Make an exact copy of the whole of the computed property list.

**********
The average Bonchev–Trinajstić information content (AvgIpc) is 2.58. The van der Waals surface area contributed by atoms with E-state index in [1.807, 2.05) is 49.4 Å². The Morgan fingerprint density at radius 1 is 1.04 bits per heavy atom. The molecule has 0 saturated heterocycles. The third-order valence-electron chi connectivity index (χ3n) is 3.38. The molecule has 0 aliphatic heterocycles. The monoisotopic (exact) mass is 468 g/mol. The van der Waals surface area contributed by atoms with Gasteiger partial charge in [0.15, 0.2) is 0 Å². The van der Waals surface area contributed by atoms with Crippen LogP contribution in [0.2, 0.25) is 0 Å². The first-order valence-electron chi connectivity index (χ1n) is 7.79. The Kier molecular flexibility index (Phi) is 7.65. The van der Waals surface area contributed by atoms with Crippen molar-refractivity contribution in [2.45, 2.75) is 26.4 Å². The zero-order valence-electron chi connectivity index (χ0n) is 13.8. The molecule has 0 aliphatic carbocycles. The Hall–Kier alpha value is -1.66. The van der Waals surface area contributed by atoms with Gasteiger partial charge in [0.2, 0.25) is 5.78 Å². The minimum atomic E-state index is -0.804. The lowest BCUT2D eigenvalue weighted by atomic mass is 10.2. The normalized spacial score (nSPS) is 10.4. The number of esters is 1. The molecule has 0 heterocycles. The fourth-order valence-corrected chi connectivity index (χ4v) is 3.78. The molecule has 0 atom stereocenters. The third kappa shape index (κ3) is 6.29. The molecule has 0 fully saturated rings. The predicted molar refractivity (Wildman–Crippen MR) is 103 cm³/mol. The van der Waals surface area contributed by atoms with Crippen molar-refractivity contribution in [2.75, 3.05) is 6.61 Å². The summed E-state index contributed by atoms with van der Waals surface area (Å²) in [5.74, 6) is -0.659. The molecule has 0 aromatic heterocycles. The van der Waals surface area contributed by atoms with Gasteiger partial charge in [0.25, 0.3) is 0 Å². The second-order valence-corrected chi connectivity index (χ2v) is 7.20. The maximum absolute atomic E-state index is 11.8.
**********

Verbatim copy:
The average Bonchev–Trinajstić information content (AvgIpc) is 2.58. The van der Waals surface area contributed by atoms with E-state index in [1.807, 2.05) is 49.4 Å². The Morgan fingerprint density at radius 1 is 1.04 bits per heavy atom. The molecule has 0 saturated heterocycles. The third-order valence-electron chi connectivity index (χ3n) is 3.38. The molecule has 0 aliphatic heterocycles. The monoisotopic (exact) mass is 468 g/mol. The van der Waals surface area contributed by atoms with Gasteiger partial charge in [0.15, 0.2) is 0 Å². The van der Waals surface area contributed by atoms with Crippen LogP contribution in [0.2, 0.25) is 0 Å². The first-order valence-electron chi connectivity index (χ1n) is 7.79. The Kier molecular flexibility index (Phi) is 7.65. The van der Waals surface area contributed by atoms with Crippen molar-refractivity contribution in [2.45, 2.75) is 26.4 Å². The zero-order valence-electron chi connectivity index (χ0n) is 13.8. The molecule has 0 aliphatic carbocycles. The Hall–Kier alpha value is -1.66. The van der Waals surface area contributed by atoms with Gasteiger partial charge in [0.2, 0.25) is 5.78 Å². The minimum atomic E-state index is -0.804. The lowest BCUT2D eigenvalue weighted by atomic mass is 10.2. The normalized spacial score (nSPS) is 10.4. The number of esters is 1. The molecule has 0 heterocycles. The fourth-order valence-corrected chi connectivity index (χ4v) is 3.78. The molecule has 0 atom stereocenters. The third kappa shape index (κ3) is 6.29. The molecule has 0 fully saturated rings. The predicted molar refractivity (Wildman–Crippen MR) is 103 cm³/mol. The van der Waals surface area contributed by atoms with Crippen molar-refractivity contribution in [2.75, 3.05) is 6.61 Å². The summed E-state index contributed by atoms with van der Waals surface area (Å²) in [5.74, 6) is -0.659. The molecule has 0 aromatic heterocycles. The van der Waals surface area contributed by atoms with Gasteiger partial charge in [0.25, 0.3) is 0 Å². The second-order valence-corrected chi connectivity index (χ2v) is 7.20. The maximum absolute atomic E-state index is 11.8.